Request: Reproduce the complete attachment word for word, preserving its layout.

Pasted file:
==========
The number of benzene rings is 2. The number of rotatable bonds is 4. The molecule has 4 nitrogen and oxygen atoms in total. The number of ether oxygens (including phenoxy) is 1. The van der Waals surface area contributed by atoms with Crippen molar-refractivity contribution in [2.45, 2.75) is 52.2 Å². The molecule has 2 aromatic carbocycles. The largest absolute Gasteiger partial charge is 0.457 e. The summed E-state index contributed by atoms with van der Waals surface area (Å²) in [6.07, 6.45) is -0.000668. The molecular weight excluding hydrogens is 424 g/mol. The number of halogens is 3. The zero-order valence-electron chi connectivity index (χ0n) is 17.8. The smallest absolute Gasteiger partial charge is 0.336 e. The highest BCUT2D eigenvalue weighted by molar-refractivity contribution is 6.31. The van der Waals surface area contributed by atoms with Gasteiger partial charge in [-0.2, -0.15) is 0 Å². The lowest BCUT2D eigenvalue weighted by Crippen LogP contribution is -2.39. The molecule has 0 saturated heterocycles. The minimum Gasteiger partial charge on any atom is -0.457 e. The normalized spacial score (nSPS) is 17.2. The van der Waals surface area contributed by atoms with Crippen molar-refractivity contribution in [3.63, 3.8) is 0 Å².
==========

The number of benzene rings is 2. The number of rotatable bonds is 4. The molecule has 4 nitrogen and oxygen atoms in total. The number of ether oxygens (including phenoxy) is 1. The van der Waals surface area contributed by atoms with Crippen molar-refractivity contribution in [2.45, 2.75) is 52.2 Å². The molecule has 2 aromatic carbocycles. The largest absolute Gasteiger partial charge is 0.457 e. The summed E-state index contributed by atoms with van der Waals surface area (Å²) in [6.07, 6.45) is -0.000668. The molecular weight excluding hydrogens is 424 g/mol. The number of halogens is 3. The zero-order valence-electron chi connectivity index (χ0n) is 17.8. The smallest absolute Gasteiger partial charge is 0.336 e. The highest BCUT2D eigenvalue weighted by molar-refractivity contribution is 6.31. The van der Waals surface area contributed by atoms with Gasteiger partial charge in [-0.2, -0.15) is 0 Å². The lowest BCUT2D eigenvalue weighted by Crippen LogP contribution is -2.39. The molecule has 0 saturated heterocycles. The minimum Gasteiger partial charge on any atom is -0.457 e. The normalized spacial score (nSPS) is 17.2. The van der Waals surface area contributed by atoms with Crippen molar-refractivity contribution in [3.63, 3.8) is 0 Å².